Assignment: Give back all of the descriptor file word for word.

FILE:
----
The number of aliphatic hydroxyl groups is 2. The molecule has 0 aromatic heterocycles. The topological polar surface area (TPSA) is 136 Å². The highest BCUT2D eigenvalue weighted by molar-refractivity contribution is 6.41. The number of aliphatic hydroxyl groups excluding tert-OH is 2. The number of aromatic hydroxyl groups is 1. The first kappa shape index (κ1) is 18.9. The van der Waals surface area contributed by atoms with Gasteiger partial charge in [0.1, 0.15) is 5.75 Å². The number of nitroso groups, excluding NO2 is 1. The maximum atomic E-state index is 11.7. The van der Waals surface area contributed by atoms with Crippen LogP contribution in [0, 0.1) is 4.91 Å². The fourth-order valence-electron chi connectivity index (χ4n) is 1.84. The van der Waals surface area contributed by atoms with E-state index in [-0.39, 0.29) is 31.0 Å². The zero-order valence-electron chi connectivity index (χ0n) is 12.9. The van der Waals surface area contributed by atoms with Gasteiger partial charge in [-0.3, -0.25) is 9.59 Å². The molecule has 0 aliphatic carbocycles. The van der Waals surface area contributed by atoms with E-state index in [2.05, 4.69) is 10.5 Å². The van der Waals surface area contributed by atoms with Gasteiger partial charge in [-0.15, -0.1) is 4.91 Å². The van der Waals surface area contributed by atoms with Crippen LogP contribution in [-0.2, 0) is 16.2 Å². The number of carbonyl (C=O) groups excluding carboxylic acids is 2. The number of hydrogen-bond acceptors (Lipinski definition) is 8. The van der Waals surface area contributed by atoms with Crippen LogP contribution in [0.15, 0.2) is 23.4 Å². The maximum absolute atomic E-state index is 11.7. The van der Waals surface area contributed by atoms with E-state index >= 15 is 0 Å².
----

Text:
The number of aliphatic hydroxyl groups is 2. The molecule has 0 aromatic heterocycles. The topological polar surface area (TPSA) is 136 Å². The highest BCUT2D eigenvalue weighted by molar-refractivity contribution is 6.41. The number of aliphatic hydroxyl groups excluding tert-OH is 2. The number of aromatic hydroxyl groups is 1. The first kappa shape index (κ1) is 18.9. The van der Waals surface area contributed by atoms with Gasteiger partial charge in [0.1, 0.15) is 5.75 Å². The number of nitroso groups, excluding NO2 is 1. The maximum atomic E-state index is 11.7. The van der Waals surface area contributed by atoms with Crippen LogP contribution in [0, 0.1) is 4.91 Å². The fourth-order valence-electron chi connectivity index (χ4n) is 1.84. The van der Waals surface area contributed by atoms with E-state index in [-0.39, 0.29) is 31.0 Å². The zero-order valence-electron chi connectivity index (χ0n) is 12.9. The van der Waals surface area contributed by atoms with Gasteiger partial charge in [-0.3, -0.25) is 9.59 Å². The molecule has 0 aliphatic carbocycles. The van der Waals surface area contributed by atoms with E-state index in [2.05, 4.69) is 10.5 Å². The van der Waals surface area contributed by atoms with Gasteiger partial charge in [-0.15, -0.1) is 4.91 Å². The van der Waals surface area contributed by atoms with Crippen LogP contribution in [-0.2, 0) is 16.2 Å². The number of carbonyl (C=O) groups excluding carboxylic acids is 2. The number of hydrogen-bond acceptors (Lipinski definition) is 8. The van der Waals surface area contributed by atoms with Crippen LogP contribution in [0.15, 0.2) is 23.4 Å². The maximum absolute atomic E-state index is 11.7. The van der Waals surface area contributed by atoms with E-state index >= 15 is 0 Å².